State law allows liquor makers to sell their booze on-site, but only their booze—which can translate to lackluster visitor experiences. (Note: The Distillery Pub License, enacted in 2015, permits the sale of outside alcohol, but then 15 percent of revenue must come from food sales; this means giving up precious real estate for kitchen space.)
These three distilleries, however, have dreamed up innovative ways to transform their tasting rooms into some of the coolest cocktail bars around.
There’s a lot to be excited about inside this LoHi haunt, which opened in November: vodka, gin, and rum (with more to come) from distiller Rob Masters; excellent small plates courtesy of restaurateur Justin Cucci (Root Down, Linger, El Five) and chef Tim Dotson; and a gorgeous space designed by local firm Tres Birds Workshop. But the cocktail program developed by Nick Touch, a founding bartender at Williams & Graham, might be the best part yet. Family Jones’ small-batch still enables Touch and Masters to tinker with 100-plus botanicals as they craft modifying liqueurs, including in-house substitutions for sweet vermouth and triple sec. 3245 Osage St., 303-481-8185
Before opening in mid-December 2017, the founders of this RiNo spirit house—brothers Kameron and Kraig Weaver and Kraig’s fiancé, Michelle Flake—concentrated on creating a unique on-site experience. It begins with the decor. Kraig (also owner of And Collaborative, a furniture fabrication and design company) focused on integrating traditional touches with nods to RiNo’s edgy character (exhibit A: raw metal barstools with tufted seats). The signature spirits are three-grain vodka and gins for every season (peppery for autumn, citrusy for summer, etc.), and Block is partnering with its winery neighbor, the Infinite Monkey Theorem, by using its grape skins for grappas and vermouth-style spirits. 2990 Larimer St., 303-484-9033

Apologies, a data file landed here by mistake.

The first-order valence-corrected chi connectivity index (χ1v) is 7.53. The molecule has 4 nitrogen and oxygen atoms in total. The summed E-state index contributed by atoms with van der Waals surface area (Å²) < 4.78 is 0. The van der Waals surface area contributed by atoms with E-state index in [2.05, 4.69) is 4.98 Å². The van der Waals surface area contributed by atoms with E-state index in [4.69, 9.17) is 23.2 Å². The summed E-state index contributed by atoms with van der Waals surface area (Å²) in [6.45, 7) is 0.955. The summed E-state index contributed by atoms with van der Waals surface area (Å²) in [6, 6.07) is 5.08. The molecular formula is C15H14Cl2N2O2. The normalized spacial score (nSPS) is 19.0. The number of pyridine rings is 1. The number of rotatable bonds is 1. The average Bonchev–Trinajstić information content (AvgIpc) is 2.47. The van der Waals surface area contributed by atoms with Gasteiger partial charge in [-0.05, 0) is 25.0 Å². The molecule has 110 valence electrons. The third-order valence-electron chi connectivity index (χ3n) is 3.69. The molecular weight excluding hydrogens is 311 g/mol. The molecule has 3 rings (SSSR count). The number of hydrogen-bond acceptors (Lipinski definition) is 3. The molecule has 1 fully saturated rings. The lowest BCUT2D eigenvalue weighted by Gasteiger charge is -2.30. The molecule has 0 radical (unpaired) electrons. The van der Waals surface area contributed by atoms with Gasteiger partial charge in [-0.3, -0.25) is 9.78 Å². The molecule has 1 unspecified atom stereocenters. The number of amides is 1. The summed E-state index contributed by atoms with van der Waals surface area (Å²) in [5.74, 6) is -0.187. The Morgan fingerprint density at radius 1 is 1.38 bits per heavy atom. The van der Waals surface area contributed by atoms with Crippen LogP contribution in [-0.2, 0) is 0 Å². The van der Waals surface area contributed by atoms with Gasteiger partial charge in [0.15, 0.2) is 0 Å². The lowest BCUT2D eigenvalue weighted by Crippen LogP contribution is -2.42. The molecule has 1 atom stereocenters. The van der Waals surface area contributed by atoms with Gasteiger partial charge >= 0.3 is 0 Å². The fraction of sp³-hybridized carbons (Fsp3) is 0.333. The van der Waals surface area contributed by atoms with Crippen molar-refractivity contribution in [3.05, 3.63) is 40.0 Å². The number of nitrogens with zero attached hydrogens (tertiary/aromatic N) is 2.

Owner and lead distiller Michael Chapyak completely renovated the former Kitty’s South adult theater on South Broadway, but what he’s doing there is still pretty provocative: For starters, Archetype (slated to open in early 2018) won’t make whiskey. Also, under the guidance of director of mixology and education Simon Nicolian, Archetype has been experimenting with a rotary evaporator, a device that concentrates flavors from fruits, botanicals, and even meat. Chapyak and Co. can then use the natural, vibrant distillates to infuse Archetype’s vodka and gin offerings (already made with grapes instead of grain for a smoother finish) and create drinks you simply can’t find elsewhere in Denver. 119 S. Broadway